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Monday, June 06, 2011
Air Brakes Test for Commercial Drivers License
The requirement to have a CDL in order to drive a CMV (Commercial Motor Vehicle) has been mandatory since 1992, however a CDL by itself is not enough. Depending on the type of vehicle a driver operates, he or she may still be required to undergo testing for one or more CDL endorsements. Normally, the most common type of endorsement required is the one for air brakes. Air brakes are the most efficient and effective type of braking system for large, heavy vehicles but their use and maintenance requires special knowledge on the part of the commercial driver.
Air brakes normally consist of three different braking systems: the service brake, parking brake, and emergency brake. The service brake system operates when the brake pedal is used during normal driving. The parking brake system operates when the driver uses the parking brake control. The emergency brake system kicks in to stop a vehicle during brake system failure, and utilizes parts from both the service brake and the parking brake.
Knowing first what kind of air brake system a driver will operate should be top priority. If a driver is going to pursue an air brake endorsement, these are the things he/she should know first:
- Air Brake System Parts
- Dual Air Brake Systems
- Inspecting Air Brakes
- Using Air Brakes
Air Brake System Parts
Air brake systems are not standard on all vehicles; there are different types of systems depending on the make of the vehicle, and the date it was manufactured. There are many parts to an air brake system, and having an intimate knowledge of what each part does will make it easier for a driver to diagnose a potential problem. There are parts that are specifically designed to alert the driver if there's anything wrong, and knowing these parts is the key to maintaining proper air brake functionality in a vehicle.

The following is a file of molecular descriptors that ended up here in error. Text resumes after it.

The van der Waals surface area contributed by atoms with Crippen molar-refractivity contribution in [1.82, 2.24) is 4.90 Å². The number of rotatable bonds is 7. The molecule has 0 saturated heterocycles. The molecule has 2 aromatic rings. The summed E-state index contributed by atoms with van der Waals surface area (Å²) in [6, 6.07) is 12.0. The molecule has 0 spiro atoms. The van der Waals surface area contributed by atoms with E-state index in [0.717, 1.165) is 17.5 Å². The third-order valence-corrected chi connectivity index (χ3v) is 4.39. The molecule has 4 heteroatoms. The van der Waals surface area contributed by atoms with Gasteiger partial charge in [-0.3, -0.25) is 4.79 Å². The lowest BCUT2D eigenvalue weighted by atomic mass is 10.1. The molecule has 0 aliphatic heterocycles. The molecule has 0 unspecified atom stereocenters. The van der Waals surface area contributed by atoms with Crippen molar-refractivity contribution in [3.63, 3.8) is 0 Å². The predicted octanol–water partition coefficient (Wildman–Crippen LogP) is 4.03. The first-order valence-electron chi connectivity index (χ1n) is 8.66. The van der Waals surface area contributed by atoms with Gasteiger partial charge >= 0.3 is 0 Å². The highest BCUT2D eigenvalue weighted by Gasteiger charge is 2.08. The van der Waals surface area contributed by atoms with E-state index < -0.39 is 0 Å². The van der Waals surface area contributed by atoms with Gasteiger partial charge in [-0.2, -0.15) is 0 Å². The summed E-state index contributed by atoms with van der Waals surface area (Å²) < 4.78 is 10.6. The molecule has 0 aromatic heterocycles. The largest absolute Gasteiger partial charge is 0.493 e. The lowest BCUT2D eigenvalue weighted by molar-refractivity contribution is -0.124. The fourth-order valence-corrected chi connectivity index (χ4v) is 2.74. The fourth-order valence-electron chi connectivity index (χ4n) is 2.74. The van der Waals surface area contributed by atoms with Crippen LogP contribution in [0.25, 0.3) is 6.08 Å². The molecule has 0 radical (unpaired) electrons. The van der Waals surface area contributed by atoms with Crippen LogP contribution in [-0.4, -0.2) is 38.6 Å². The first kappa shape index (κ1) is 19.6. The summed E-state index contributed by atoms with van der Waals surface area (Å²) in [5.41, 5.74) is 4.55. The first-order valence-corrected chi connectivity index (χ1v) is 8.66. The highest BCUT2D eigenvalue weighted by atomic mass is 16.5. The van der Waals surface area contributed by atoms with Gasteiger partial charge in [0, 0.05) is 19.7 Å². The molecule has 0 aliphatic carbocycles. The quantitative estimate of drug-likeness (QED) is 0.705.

Dual Air Brake Systems
Most of the bigger vehicles utilize a dual air brake system connected to one set of brake controls. These systems, designed for safety, control two separate sets of brakes for the front and rear axles. Maintaining proper air pressure in both the primary and secondary system is key to maintaining harmony in the dual system. Should the pressure in either system drop to 60 psi or lower, it will turn off that brake system and it will take longer for the vehicle to come to a complete stop. Should this happen, the safest option is parking the vehicle in the nearest available stop and getting the brake systems fixed.
Inspecting Air Brakes
There are more parts to inspect in a vehicle with air brakes than one without, and knowing how to properly inspect the parts for any possible trouble is key to maintaining safe vehicle operation. Since air brakes operate on compressed air, there will be several gauges and warning lights in the vehicle that would tell if air pressure is at optimum working efficiency. If there is any suspicion that the system is not working properly, the driver needs to take immediate action to prevent longer braking or the need to rely on the emergency brake due to failure of the system.
Using Air Brakes
Knowing how to use the braking systems properly is the first step in making sure that the air brake system(s) will last for a long time. Knowing how to perform emergency stops while the ABS (Antilock Braking System) is on, remembering to use the parking brake system, and knowing the proper stopping distance for the vehicle a driver would be operating are what makes for safe operation of vehicles with air brake systems.
In order to get proper training for air brake endorsement, a driver must pass a written exam, and perform specific maneuvers on the vehicle they plan to operate, in order to gauge their knowledge about air brake systems.
Learn more about how to get you CDL or take a FREE Air Brakes test at TestQuestionsAndAnswers.com.